Located in Boyd County
Population in 2012: 1 (0% urban, 100% rural).
Population change since 2000: -50.0%
Monowi Nebraska Smallest Town In America: Population One Person
Off Nebraska’s Highway 12 just five miles from the South Dakota border stands a grain elevator, an abandoned schoolhouse and church, and a few vacant homes, the paint now peeling from their wooden siding as the brush and bromegrass grow up high around them.
This is Monowi, a perfectly ordinary prairie village founded in 1902 and given the Indian name for the wildflower we call “snow-on-the-mountain.”
But Monowi is remarkable in one respect: According to the 2010 United States Census, it’s the smallest town in America. Monowi is the nation’s only incorporated place to boast a population of exactly one. Monowi, Nebraska is, for now, one of a kind.
When the Chicago & Northwestern Railroad was built through the area at the start of the 20th century, Monowi was a boom town, with its own post office and a cattle-loading facility that brought ranchers from miles around.
But as the century wore on, railroad traffic slowed and prairie fires burned the town down on two separate occasions.
Young people moved to other towns with better job prospects, and by 1980 only 18 residents remained. In the 1990 census, that number was down to eight, and by 2000 it was just Rudy Eilers and his wife Elsie, who bought the local tavern in 1971.
He was the town’s unofficial mayor, and she was the treasurer.
“We were going to put up a sign that says: ‘Monowi, a town of good people and one grouch,’” Elsie told a reporter in 2001. “We could take turns.”
The last event at the town church, was the funeral for Elsie’s father fifty years ago.
Elsie works at the tavern where she claims she serves the coldest beer in town. Of course, she is the only employee and it’s the only beer in town, so business is good.
She serves the local peoples and people passing through who decide to stop.
Rudy died of cancer in 2004, leaving Elsie to run the tavern—and the town—alone. She continues to serve burgers and drinks (as mayor, she grants herself a liquor license every year) to truckers and farmers from the area, and every year she pays taxes to herself and secures state funding for the village’s street lights. She also runs the town’s library, a plywood shed containing Rudy’s disorganized book collection, which she lends out on the honor system. The library holds 5,000 books, which means Monowi probably has the highest books-to-people ratio in the nation.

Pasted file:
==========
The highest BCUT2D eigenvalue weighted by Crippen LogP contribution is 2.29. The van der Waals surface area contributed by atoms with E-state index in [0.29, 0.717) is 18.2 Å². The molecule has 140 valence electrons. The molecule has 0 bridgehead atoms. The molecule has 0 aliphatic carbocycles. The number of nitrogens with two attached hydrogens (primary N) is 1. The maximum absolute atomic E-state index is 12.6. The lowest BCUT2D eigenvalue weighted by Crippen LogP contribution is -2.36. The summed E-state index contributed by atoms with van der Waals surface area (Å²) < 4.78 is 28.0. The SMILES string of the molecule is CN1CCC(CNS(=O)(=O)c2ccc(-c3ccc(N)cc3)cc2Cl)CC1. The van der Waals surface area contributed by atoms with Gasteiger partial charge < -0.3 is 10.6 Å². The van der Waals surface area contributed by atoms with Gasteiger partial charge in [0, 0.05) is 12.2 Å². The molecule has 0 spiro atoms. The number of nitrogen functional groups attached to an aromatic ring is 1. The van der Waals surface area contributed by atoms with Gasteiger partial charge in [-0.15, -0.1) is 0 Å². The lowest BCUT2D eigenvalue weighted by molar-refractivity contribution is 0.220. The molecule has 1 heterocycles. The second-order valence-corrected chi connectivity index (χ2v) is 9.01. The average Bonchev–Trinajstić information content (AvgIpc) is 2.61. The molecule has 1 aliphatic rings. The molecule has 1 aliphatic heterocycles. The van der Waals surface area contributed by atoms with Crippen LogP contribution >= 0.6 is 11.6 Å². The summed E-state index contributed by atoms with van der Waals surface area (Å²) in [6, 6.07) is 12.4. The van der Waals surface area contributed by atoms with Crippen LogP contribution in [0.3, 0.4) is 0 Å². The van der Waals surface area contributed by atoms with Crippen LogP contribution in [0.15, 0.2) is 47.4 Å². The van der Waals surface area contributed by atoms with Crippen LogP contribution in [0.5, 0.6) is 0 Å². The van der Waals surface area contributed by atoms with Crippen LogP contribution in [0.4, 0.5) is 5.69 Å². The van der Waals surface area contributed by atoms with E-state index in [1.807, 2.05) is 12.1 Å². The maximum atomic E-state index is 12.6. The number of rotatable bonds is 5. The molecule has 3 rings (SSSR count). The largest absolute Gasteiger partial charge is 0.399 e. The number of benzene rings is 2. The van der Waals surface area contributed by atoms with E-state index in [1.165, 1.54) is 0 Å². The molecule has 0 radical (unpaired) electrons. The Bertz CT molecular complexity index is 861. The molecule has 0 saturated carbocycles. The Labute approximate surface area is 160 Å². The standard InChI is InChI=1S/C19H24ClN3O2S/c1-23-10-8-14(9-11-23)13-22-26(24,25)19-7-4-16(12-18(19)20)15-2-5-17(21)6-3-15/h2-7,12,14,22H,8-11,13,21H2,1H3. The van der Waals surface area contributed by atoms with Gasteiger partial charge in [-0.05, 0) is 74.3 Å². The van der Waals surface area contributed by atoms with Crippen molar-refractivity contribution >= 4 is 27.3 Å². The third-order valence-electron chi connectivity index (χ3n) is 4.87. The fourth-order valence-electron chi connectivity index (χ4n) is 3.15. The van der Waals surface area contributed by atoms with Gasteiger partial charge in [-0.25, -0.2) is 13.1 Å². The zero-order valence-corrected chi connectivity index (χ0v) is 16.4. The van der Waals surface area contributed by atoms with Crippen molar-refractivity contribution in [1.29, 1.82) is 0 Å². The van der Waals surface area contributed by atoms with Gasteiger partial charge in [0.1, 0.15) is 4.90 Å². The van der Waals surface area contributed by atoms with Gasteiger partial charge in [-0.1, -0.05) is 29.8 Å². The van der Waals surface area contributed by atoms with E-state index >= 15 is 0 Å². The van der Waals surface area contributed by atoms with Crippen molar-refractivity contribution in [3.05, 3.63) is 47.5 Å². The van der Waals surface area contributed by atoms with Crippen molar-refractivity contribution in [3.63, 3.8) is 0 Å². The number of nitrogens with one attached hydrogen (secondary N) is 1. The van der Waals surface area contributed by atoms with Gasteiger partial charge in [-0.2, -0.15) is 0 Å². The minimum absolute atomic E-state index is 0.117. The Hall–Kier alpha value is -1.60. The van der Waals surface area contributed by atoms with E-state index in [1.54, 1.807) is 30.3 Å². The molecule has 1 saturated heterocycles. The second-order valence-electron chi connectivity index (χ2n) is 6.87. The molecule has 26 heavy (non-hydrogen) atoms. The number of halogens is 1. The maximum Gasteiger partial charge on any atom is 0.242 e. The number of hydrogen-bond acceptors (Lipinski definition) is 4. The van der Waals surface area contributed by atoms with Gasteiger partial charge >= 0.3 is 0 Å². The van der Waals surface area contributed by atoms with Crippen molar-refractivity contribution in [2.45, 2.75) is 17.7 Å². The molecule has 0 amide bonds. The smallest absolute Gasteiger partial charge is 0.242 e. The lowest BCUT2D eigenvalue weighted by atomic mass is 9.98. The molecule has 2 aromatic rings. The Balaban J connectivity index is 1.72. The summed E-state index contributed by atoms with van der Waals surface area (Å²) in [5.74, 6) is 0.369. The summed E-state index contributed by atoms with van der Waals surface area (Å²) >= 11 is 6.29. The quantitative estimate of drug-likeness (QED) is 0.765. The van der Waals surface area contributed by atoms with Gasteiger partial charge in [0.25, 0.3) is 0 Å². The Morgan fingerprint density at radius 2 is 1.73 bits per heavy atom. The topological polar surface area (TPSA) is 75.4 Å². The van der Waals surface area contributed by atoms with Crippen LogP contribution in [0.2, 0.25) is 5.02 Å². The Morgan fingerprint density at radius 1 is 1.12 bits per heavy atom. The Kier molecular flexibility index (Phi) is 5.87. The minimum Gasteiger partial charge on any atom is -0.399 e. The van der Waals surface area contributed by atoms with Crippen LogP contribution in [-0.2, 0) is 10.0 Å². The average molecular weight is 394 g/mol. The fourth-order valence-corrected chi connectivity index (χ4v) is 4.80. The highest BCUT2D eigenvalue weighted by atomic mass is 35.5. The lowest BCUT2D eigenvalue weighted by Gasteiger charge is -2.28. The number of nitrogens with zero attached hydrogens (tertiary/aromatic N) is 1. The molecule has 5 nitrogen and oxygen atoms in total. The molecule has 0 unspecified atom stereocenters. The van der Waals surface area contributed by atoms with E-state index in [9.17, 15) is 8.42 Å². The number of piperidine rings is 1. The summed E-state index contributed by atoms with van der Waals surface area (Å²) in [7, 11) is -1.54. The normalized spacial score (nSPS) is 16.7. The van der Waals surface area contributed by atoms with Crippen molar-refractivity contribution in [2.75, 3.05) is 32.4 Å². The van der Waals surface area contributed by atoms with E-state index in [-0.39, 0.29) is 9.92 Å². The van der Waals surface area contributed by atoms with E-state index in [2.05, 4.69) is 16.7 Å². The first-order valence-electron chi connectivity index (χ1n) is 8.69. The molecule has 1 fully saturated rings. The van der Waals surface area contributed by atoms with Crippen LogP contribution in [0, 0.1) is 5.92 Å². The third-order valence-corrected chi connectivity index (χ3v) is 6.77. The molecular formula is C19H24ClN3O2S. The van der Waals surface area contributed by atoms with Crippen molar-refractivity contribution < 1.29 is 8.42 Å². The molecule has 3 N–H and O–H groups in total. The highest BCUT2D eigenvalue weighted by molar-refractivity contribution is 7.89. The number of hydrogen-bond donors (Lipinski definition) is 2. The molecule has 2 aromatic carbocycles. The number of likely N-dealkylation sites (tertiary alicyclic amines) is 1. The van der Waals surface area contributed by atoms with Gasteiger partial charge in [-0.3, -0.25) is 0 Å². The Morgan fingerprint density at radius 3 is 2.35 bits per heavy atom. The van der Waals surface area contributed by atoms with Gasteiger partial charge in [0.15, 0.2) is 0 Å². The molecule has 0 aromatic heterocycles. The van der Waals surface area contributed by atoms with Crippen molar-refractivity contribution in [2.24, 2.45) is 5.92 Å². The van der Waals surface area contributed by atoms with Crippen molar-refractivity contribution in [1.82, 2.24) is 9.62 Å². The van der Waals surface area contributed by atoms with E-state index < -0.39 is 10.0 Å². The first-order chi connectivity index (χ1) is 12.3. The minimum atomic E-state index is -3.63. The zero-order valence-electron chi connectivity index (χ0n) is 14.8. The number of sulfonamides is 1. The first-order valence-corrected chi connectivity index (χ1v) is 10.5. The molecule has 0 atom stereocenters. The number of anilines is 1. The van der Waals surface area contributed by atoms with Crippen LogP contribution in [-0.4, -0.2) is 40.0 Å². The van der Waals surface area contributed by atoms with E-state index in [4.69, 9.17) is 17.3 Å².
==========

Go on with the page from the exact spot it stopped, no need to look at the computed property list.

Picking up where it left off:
The streets of the town don’t really look like streets. They are overgrown with grass and weeds, and look more like little pathways.
Monowi has always been a small town. Even back in the 1930s there were only 150 people living there.
However, now it’s a very different scene. For example, the town school hasn’t had any children there in three decades. Elsie spends some of her time in the library which has 5,000 books stored in it. Most of them belonged to her late husband, who by the way, she met in elementary school in this same town when she was a little girl.
Don’t feel sorry for Elsie though. She stays there because she wants to, and she loves it! She is even the town mayor. One year she raised taxes on herself so she could repair four streetlights. She knows that when she can’t care for herself anymore, she will have to leave the town like everyone else, but until that day comes, she will enjoy the cold beer and the notoriety of being the town’s only resident.
Elsie Eiler is the most admired person in Monowi, Neb. She is also the smartest, wealthiest, best-looking and youngest.
“And the oldest,” she is quick to add.
When you are the only resident of a community, every title fits.
When you get to Monowi stop at the Monowi Tavern, have something to eat and tell Elsie you saw this here.
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